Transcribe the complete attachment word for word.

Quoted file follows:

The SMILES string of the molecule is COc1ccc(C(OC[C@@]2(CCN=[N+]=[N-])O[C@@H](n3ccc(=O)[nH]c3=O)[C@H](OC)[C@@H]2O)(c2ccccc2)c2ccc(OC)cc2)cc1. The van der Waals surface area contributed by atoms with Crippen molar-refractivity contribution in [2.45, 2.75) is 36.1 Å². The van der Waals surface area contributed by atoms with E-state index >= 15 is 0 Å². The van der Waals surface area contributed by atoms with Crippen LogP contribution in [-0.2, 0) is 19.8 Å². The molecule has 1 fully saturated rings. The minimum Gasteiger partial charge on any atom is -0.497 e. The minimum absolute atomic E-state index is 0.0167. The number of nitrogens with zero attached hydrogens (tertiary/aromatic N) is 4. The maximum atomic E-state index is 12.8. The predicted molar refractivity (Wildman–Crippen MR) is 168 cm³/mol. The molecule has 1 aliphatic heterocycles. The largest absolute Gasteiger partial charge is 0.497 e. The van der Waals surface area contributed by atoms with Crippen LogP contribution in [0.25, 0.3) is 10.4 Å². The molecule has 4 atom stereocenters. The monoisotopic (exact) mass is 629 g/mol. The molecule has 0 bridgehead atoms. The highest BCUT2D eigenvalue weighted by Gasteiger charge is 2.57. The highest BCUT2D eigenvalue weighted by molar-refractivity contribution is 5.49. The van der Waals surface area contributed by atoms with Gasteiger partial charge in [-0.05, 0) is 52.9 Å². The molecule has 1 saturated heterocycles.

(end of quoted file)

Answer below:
The SMILES string of the molecule is COc1ccc(C(OC[C@@]2(CCN=[N+]=[N-])O[C@@H](n3ccc(=O)[nH]c3=O)[C@H](OC)[C@@H]2O)(c2ccccc2)c2ccc(OC)cc2)cc1. The van der Waals surface area contributed by atoms with Crippen molar-refractivity contribution in [2.45, 2.75) is 36.1 Å². The van der Waals surface area contributed by atoms with E-state index >= 15 is 0 Å². The van der Waals surface area contributed by atoms with Crippen LogP contribution in [-0.2, 0) is 19.8 Å². The molecule has 1 fully saturated rings. The minimum Gasteiger partial charge on any atom is -0.497 e. The minimum absolute atomic E-state index is 0.0167. The number of nitrogens with zero attached hydrogens (tertiary/aromatic N) is 4. The maximum atomic E-state index is 12.8. The predicted molar refractivity (Wildman–Crippen MR) is 168 cm³/mol. The molecule has 1 aliphatic heterocycles. The largest absolute Gasteiger partial charge is 0.497 e. The van der Waals surface area contributed by atoms with Crippen LogP contribution in [0.25, 0.3) is 10.4 Å². The molecule has 4 atom stereocenters. The monoisotopic (exact) mass is 629 g/mol. The molecule has 0 bridgehead atoms. The highest BCUT2D eigenvalue weighted by Gasteiger charge is 2.57. The highest BCUT2D eigenvalue weighted by molar-refractivity contribution is 5.49. The van der Waals surface area contributed by atoms with Gasteiger partial charge in [-0.05, 0) is 52.9 Å². The molecule has 1 saturated heterocycles.